Natural Environment Reference


A term used in microbiology to identify specialized cells of the immune system which recognize organisms that invade the body, such as bacteria, viruses, and fungi. Once identified, antibodies then work to eliminate these substances, which are perceived to be a threat to the body in which they have been found.


Movement from one place to another. In the natural world, groups of animals, including humans, migrate together, undertaking often difficult journeys due to seasonal changes, or because of encroaching habitat loss, the loss of natural resources necessary for survival, or other forms of duress. A migration pattern can evolve over time, where the migration route takes on a circular or cyclical form that is followed year after year.

rigor mortis

In Latin, rigor means "stiffness" and mortis means "of death." The term refers to the hardening of muscles after death, which is caused by chemical changes that start immediately after death. This rigidity of the tissues sets in just 2-4 hours after death in humans (longer in other animals), peaks after about 24 hours, and then dissipates gradually until it disappears completely after anywhere between 1-6 days.


Resin is a liquid hydrocarbon secreted by some plants as a form of protection. If the plant is damaged, resin seeps from the wound, hardening as it dries into a protective layer. Natural resin can be harvested sustainably from trees, after which it is rendered into a variety of substances such as varnishes, glues, perfumes, and incense.

Dried resin, known as rosin, in a powdered form is used to increase friction between surfaces, such as between a bow and the strings of an instrument, or the hands of gymnasts and rockclimbers and the surfaces with which they engage. Rosin, which is also known as colophony, is a man-made substance that is produced by distilling the liquid resin until it condenses and solidifies. The final product can range in color; it is usually yellow or orange, but can be almost white or, alternately, close to black. While rosin is solid at room temperature, it melts easily and is used as an ingredient in a variety of products such as soaps, varnishes, adhesives, and sealing materials.

In Tony Hillerman's 1980 Navajo detective novel PEOPLE OF DARKNESS, rosin is mentioned in a natural setting, and probably refers to hardened resin rather than the chemically-produced substance.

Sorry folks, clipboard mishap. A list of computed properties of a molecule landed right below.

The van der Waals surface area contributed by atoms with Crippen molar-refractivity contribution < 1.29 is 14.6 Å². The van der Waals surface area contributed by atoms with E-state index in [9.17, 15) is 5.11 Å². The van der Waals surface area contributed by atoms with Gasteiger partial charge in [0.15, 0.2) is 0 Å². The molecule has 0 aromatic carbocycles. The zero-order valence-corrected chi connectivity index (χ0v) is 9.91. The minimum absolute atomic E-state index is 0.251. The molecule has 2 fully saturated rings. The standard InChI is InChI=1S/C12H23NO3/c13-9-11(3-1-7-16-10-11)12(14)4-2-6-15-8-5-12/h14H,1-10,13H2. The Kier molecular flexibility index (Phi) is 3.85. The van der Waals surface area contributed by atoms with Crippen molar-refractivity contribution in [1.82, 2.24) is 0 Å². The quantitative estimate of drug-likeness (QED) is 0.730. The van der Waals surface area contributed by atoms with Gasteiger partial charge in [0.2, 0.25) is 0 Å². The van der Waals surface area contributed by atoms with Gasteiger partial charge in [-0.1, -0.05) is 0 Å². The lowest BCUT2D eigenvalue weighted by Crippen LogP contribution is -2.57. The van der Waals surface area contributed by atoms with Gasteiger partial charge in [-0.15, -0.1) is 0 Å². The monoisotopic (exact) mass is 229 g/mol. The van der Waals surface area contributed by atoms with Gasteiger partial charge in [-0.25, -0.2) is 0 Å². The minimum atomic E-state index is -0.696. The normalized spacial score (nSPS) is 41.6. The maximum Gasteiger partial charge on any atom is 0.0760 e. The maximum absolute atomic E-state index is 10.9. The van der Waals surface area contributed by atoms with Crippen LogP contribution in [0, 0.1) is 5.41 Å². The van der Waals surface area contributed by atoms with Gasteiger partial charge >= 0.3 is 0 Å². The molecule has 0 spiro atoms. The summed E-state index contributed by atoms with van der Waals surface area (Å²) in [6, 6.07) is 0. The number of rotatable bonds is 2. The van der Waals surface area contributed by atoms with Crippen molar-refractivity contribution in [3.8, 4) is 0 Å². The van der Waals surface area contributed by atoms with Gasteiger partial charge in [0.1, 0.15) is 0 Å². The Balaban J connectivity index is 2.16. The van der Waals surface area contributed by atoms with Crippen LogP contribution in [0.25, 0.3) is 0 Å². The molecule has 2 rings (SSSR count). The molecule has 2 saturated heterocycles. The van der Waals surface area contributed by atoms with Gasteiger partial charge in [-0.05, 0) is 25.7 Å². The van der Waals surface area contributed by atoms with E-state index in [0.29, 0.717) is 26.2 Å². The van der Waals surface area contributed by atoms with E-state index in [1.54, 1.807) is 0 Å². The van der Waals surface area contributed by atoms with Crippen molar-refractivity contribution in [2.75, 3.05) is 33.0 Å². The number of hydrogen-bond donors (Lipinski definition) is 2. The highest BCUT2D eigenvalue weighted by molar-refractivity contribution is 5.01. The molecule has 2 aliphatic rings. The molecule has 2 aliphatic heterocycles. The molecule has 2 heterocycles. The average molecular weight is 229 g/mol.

red-winged blackbird

As their name suggests, red-winged blackbirds are small birds with mostly all black coloring except for a splash of red (and yellow) on the top of their wings. These birds have a very distinct call, and in many regions, its repeated sound is a sign of Spring. They are common across North America but tend to congregate around wetland areas, and so, if seen in the southwest, it is usually around watercourses, seepage, or springs.


The common raven is a large, heavy-billed black bird. Ravens are larger than crows and have more rugged plumage. Ravens are also the largest perching bird, and can have a wingspan of more than 4 feet. Ravens are very intelligent birds and are known to collect shiny objects. Ravens are scavengers, unlike crows, and are drawn to carrion. As a result, various cultures have associated them with death. Ravens are found in deserts, forests and mountainous areas around the world.

In Navajo teaching, a "two-faced" creature was responsible for both the creation of the world and for bringing death into that same world. Along with coyote, rattlesnake, and spider, raven is considered a "two-faced" creature.


A word that refers to noisy, boisterous behavior.


A venomous pit viper best known for the segmented rattle at the end of its tail. Pit vipers find their prey, even in the dark, through heat-sensing pits located on their faces. There are thirty-three species of rattlesnakes found in North, Central, and South America; however, the main areas with rattlesnakes include northern Mexico and the U.S. Southwest. While rattlesnake venom can be fatal, rattlesnakes are not aggressive and, unless provoked or startled, will not attack. Rattlesnakes come in various colors with geometric patterns, and they can range in length from one to six feet.

Like most reptiles, rattlesnakes lay and brood eggs in late summer, with broods averaging from four to ten young. From birth, these young rattlesnake have fangs and glands that produce a potent venom. As they are young and inexperienced, a young rattlesnake is more likely to attack then an older snake.


The term used to describe an adult male sheep, one that has not been castrated.


A breed of sheep, originally from Spain, with fine crimped wool that is often used to make light sweaters. Merino sheep are medium sized sheep with very wooly faces. They thrive in semiarid environments, including the Southwestern United States.


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